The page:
Liturgical refurbishment, stained glass windows – David Rabinovitch

Aménagements liturgiques, vitraux [Liturgical refurbishment, stained glass windows]

1998, Digne-les-Bains, Cathédrale Notre-Dame du Bourg


1998, Digne-les-Bains, Notre-Dame du Bourg Cathedral


On the occasion of the work done inside Notre-Dame du Bourg Cathedral between 1995 and 1998, David Rabinovitch, an artist with expertise in Romanesque art, received a public commission. His installation, originally designed for a creation related to the stained glass windows, was gradually extended until it became a total work of art. Little by little, Rabinowitch conceived all the elements that constitute the unity and spirit of the place in relation with the architecture: the stained glass windows that determine the light and the passage of time; the 12 symbolic bronze signs inset in the floor; a tapestry; the liturgical furniture (ambon, altar, throne chair, cross, tabernacle, and seats in the presbyterium and the transept); the items used in religious ceremonies (Paschal candlestick, sacred vases, sanctuary lamp, cruets, holy water bucket, etc.).

Several reasons may explain this development. Firstly, the encounter between an artist and a place: the history and architecture of Notre-Dame du Bourg cathedral had an appealing force for an artist of Rabinowitch’s stature, with a dual Jewish and Christian culture. His comprehensive approach to the space involves all levels of alterations and refurbishment; it invites each contributor to respond by a commitment to original, innovative solutions. The technique of “bonded external structural glazing”, which was new at the time, enabled the Duchemin workshops to produce the “dissection of light” between colour, transparency and translucidity desired by the artist; and hot metallization by spraying molten metal enabled him to incorporate the symbols of the tradition Judeo-Christian in the surface of the polished concrete floors. And he asserted the anchoring in the local environment with its rich genesis by incorporating an ammonite fossil in the entrance lobby, and by choosing the various Alpine rocks for carrying out the liturgical refurbishment and making the altar, ambon and bishop’s chair.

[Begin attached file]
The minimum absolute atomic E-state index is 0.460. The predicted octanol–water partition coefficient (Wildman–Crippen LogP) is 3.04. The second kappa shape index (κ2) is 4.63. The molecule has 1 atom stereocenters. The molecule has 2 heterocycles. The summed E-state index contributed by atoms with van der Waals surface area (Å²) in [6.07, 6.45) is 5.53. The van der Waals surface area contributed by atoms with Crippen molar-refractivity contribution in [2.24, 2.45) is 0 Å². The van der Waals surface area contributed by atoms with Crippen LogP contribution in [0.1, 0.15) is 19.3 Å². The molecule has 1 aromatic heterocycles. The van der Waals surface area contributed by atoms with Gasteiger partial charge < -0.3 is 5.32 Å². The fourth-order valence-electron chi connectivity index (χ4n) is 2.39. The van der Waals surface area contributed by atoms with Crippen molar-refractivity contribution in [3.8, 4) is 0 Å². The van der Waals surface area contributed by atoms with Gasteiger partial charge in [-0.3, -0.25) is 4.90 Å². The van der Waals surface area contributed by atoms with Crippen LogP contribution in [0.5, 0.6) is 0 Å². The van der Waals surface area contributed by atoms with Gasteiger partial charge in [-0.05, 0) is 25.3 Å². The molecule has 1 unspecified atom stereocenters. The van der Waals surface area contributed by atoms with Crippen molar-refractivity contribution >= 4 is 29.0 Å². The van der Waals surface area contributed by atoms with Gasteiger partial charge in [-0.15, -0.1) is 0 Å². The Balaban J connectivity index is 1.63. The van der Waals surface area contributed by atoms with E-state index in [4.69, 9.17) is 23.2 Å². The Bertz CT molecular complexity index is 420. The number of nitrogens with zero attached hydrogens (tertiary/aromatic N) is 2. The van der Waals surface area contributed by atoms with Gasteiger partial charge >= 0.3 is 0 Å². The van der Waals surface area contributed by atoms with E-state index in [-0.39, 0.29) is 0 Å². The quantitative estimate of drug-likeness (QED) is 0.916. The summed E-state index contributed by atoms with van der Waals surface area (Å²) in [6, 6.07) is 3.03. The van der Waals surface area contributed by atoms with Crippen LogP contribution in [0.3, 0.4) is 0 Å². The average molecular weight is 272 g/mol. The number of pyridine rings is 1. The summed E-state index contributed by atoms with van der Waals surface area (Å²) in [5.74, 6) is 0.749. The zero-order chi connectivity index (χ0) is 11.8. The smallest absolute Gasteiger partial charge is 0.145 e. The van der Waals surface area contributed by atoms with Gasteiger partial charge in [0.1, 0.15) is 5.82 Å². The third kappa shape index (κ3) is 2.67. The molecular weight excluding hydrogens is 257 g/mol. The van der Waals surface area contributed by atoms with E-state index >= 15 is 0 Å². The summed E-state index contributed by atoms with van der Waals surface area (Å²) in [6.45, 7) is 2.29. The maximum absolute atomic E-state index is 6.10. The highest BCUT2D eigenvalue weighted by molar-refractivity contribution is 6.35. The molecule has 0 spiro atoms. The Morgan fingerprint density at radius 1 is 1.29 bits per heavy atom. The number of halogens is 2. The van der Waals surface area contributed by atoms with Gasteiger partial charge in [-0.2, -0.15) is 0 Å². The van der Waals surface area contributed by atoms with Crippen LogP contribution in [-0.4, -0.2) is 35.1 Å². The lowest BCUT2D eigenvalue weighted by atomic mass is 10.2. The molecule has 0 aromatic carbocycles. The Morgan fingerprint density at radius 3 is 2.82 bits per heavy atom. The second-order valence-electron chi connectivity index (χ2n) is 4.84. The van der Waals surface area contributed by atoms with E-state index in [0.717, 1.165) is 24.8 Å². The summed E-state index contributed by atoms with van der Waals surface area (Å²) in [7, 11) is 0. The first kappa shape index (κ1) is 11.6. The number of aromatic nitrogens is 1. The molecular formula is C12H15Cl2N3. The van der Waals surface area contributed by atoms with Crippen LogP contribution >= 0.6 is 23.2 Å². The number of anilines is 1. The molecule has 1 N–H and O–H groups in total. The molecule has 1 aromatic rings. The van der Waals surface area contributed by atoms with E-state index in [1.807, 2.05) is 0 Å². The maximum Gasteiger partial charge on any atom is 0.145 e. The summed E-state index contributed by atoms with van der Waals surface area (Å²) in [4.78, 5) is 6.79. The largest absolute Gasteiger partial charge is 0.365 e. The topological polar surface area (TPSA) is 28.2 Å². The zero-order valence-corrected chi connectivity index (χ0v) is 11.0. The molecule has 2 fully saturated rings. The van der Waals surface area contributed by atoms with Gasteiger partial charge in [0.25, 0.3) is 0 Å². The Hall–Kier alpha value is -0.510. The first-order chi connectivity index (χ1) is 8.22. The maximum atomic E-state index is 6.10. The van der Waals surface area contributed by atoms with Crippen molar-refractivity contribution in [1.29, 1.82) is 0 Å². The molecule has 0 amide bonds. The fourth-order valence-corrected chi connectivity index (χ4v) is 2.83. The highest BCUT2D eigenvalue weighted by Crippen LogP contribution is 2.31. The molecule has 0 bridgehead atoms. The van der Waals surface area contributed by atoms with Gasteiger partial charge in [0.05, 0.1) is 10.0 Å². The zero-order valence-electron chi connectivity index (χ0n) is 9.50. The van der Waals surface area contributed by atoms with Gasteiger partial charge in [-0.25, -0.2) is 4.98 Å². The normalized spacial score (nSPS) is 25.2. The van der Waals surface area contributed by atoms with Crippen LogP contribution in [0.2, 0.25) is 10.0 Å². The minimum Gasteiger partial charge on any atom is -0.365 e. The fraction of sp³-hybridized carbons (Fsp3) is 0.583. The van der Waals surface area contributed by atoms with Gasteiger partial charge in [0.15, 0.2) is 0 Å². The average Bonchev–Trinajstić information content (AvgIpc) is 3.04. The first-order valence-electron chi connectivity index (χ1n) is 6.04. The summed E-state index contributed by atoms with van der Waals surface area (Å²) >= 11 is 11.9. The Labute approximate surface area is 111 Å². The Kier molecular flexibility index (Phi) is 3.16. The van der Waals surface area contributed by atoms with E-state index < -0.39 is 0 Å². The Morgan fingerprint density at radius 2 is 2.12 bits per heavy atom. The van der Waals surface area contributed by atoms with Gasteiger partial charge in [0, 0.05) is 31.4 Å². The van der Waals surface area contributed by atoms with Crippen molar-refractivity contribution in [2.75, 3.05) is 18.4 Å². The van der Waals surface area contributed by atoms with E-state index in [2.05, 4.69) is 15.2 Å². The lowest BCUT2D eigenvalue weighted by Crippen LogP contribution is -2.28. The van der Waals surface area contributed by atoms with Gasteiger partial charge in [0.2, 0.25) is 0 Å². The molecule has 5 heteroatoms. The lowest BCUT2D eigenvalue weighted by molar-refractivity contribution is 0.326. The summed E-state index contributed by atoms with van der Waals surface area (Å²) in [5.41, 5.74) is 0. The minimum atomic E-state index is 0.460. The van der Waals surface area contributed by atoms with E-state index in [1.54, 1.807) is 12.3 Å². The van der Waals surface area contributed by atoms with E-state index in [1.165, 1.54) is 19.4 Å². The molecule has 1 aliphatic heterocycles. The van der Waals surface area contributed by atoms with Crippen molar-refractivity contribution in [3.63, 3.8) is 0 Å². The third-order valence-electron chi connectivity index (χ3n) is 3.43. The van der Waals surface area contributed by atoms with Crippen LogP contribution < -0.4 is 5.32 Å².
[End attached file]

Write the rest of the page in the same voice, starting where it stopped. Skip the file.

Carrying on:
David Rabinowitch was born in 1943 in Toronto, and now lives in New York. A sculptor, he is interested in “constructions” and “metrics”, the measure and rhythm that connect music, poetry and architecture and create unity in everything. He studied Ottonian churches of the Germanic Holy Roman Empire, which, in the 10th century, took part in the dawning of Romanesque architecture.


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